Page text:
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WILD COOT: Seeking asylum


Harry Russell

WILD COOT: Seeking asylum

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A man arrived at the front gates of Ilaro Court, Two Mile Hill, seeking asylum. His sexual orientation seemed to indicate that he was not mainstream – that is to say, he did not belong to the two per cent majority of Barbadians who enjoy islandwide freedom.
He was from over and away; and, from what he was saying, Barbados was the only place that he could freely practise his art. Although from CARICOM, he had paid for a visa.
He said that he had studied Barbados and that as far as crime was concerned, it had a low incidence, and even that was assiduously tackled. As for graft and dishonesty in the public service, the people here would feel insulted if offered a bribe (except for a few bad apples), even now that the travel allowances have been disconnected.
He said that he had come here before for a short vacation, without a visa, and was shopping at a local supermarket when his trolley happened to bump into another trolley and a woman whispered in his ear: “Apologize to the Prime Minister.”
He apologized and backed off, bumping into another trolley.
“Now,” said the lady “apologize to the Leader of the Opposition.”
He was shocked! There was no bodyguard or policeman nearby. The Prime Minister was dressed ordinarily and even had a piece of salt meat in his trolley.
In his country they would have closed the supermarket to other customers, and a garrison of soldiers would have stood outside of the supermarket.
The next day he went to the beach and there was the Prime Minister again holding court with his friends.
Thus, he was seeking asylum in a land where the tourists seemed to prefer to catch the buses full of natives and there was no apparent indication of fear or discrimination. He was seeking asylum in a land where nuances of shade of skin were no great inhibitor.  
The guard at the gates at Ilaro Court had a sense of humour. Instead of calling the occupants of the house, he called THE NATION, so as to publicize this spectacle. Within minutes, four carloads of photographers and journalists, including the Wild Coot, descended on Ilaro Court.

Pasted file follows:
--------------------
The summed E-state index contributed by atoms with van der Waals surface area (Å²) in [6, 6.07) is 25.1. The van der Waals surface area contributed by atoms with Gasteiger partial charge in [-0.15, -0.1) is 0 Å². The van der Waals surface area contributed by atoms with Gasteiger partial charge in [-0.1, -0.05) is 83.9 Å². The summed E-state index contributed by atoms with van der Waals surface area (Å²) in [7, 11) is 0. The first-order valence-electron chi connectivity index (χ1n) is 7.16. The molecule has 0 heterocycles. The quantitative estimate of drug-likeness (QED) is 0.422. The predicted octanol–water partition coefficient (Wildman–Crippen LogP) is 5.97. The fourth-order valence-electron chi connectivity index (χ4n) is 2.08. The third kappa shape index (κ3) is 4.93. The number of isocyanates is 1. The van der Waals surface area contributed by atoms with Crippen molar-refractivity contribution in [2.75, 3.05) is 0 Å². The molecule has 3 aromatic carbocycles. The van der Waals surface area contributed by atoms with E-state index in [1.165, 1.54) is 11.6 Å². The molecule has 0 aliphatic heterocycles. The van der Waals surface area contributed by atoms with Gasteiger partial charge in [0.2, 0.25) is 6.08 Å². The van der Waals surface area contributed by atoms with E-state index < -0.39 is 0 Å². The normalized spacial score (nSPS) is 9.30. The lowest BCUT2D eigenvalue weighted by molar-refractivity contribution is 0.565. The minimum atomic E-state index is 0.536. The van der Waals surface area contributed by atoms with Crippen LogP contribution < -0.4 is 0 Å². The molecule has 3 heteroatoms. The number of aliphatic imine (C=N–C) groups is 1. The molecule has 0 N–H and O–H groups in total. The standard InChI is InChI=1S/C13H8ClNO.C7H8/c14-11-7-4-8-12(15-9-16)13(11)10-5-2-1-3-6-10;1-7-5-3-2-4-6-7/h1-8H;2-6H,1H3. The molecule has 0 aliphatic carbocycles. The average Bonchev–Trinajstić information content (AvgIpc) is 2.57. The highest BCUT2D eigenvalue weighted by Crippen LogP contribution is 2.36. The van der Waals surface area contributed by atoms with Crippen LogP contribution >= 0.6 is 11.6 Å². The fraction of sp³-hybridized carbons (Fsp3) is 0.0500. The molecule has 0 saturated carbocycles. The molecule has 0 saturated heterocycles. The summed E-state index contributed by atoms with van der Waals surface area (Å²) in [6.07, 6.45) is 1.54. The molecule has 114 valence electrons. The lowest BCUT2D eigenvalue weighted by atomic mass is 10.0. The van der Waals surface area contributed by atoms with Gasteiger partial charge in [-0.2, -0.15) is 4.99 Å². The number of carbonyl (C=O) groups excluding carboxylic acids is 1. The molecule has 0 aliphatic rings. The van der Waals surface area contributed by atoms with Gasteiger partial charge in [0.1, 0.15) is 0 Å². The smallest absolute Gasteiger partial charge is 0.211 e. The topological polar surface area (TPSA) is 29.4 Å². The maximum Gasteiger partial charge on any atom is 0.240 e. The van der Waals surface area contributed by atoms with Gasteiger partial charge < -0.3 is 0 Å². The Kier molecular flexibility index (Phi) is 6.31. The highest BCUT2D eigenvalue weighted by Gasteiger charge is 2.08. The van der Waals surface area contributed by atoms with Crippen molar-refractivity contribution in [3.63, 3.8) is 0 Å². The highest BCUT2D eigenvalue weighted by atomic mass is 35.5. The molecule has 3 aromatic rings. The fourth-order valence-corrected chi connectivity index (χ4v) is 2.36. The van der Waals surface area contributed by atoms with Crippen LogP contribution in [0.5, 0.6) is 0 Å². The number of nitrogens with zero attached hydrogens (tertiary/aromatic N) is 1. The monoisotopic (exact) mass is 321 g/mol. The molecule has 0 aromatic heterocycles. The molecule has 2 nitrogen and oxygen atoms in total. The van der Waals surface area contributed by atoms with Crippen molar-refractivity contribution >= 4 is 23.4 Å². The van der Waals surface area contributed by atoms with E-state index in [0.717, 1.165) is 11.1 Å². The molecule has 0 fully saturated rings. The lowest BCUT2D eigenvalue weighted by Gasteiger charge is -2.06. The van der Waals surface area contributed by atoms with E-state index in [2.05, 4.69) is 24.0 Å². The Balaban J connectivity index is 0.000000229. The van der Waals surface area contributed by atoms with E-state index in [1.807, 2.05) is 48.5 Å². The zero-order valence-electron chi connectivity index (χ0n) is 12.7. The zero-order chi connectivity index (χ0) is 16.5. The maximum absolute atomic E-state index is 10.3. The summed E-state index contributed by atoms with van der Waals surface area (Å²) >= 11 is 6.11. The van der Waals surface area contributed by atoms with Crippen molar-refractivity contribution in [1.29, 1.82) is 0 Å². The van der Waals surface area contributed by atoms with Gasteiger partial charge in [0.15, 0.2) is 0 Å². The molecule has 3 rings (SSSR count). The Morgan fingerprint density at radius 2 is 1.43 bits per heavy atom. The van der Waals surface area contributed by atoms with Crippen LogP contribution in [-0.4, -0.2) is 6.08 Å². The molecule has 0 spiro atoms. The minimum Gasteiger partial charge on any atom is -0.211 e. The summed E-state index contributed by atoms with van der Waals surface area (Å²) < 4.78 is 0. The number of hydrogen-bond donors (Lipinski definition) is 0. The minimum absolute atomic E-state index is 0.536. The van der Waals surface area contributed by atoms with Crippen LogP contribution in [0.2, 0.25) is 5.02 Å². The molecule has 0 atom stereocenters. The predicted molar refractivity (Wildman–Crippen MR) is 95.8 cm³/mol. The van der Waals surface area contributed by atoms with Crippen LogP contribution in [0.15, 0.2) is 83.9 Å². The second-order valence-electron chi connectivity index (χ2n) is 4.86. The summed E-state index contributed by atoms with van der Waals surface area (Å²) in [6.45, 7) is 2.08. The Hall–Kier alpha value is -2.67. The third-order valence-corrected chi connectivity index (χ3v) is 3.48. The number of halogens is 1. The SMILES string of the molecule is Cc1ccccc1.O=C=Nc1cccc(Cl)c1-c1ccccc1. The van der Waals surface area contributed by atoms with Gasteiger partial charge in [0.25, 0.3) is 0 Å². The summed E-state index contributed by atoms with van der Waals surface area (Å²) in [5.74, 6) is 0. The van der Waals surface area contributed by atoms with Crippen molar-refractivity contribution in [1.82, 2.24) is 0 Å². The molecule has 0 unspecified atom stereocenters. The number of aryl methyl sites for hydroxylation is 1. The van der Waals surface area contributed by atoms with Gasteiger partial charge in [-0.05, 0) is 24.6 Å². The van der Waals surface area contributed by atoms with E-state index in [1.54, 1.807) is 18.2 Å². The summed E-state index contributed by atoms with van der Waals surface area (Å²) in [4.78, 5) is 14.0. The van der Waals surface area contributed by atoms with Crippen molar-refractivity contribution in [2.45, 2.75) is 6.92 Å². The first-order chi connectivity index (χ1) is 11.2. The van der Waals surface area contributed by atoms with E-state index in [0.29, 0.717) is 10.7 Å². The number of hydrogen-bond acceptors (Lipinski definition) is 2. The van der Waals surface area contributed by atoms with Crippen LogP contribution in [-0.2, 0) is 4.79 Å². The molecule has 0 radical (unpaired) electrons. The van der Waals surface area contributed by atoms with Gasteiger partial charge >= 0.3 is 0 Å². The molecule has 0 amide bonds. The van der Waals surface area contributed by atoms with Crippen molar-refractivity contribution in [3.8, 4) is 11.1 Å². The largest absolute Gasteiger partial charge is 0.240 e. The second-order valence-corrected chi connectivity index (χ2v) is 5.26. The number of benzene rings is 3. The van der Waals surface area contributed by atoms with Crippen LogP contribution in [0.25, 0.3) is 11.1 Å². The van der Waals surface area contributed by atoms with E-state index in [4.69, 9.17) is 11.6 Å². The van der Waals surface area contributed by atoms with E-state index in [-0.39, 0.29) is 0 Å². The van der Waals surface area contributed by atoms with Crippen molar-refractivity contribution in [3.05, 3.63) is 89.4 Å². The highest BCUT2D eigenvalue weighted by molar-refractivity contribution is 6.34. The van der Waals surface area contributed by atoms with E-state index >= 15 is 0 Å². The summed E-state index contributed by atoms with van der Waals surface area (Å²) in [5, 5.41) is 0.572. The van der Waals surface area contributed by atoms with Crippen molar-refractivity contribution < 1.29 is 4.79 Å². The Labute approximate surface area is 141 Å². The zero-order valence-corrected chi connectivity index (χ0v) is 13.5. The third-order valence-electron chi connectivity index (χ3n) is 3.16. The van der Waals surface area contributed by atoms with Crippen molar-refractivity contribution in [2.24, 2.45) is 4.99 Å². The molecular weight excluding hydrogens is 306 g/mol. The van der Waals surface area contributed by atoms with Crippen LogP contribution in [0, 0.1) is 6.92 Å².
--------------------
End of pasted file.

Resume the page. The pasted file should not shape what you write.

What we in Barbados had taken for granted was being held in awe by this asylum-seeker. It appeared that in his country he had criticized the Government’s budget.
One journalist shouted out: “We do that daily; we criticize the Minister or even the Prime Minister.”
A lady journalist sought to enlighten the gentleman.
“Drugs are a problem, but when we catch offenders we lock them up for 123 years or send them out in a boat and let the other islands deal with them. Our people do not siphon water or gas lines. We do not tap telephones or the Barbados Light & Power lines.
“We normally pay to see cricket when it is being played in other islands or abroad. This is a civilized island. We hope you are not here to spy on us. Do not think you can report back to your people that this is not a clean jurisdiction.
“We just strengthen the law pertaining to banking supervision so as to make money laundering and tax evasion more difficult.
“Our island is no paradise, but we have a direct line to Paradise. Occasionally we make calls; like when we need a new Government. Once every five years we get the politicians together, play ‘hiddy biddy’ to see who will sit in Parliament and who will not; but sometimes we speed up the process if we do not like what is happening – and we do not need international watchdogs to tell us when this should happen or for the process.”
“Lady,” said the asylum-seeker, “I only want peace and quiet from those that persecute me daily. Your island stands out like a beacon and I was told that tolerance is your motto. Please advise me where I can go to get asylum.”
“Just ask anybody and they will show you Black Rock,” said the security guard with a smirk.

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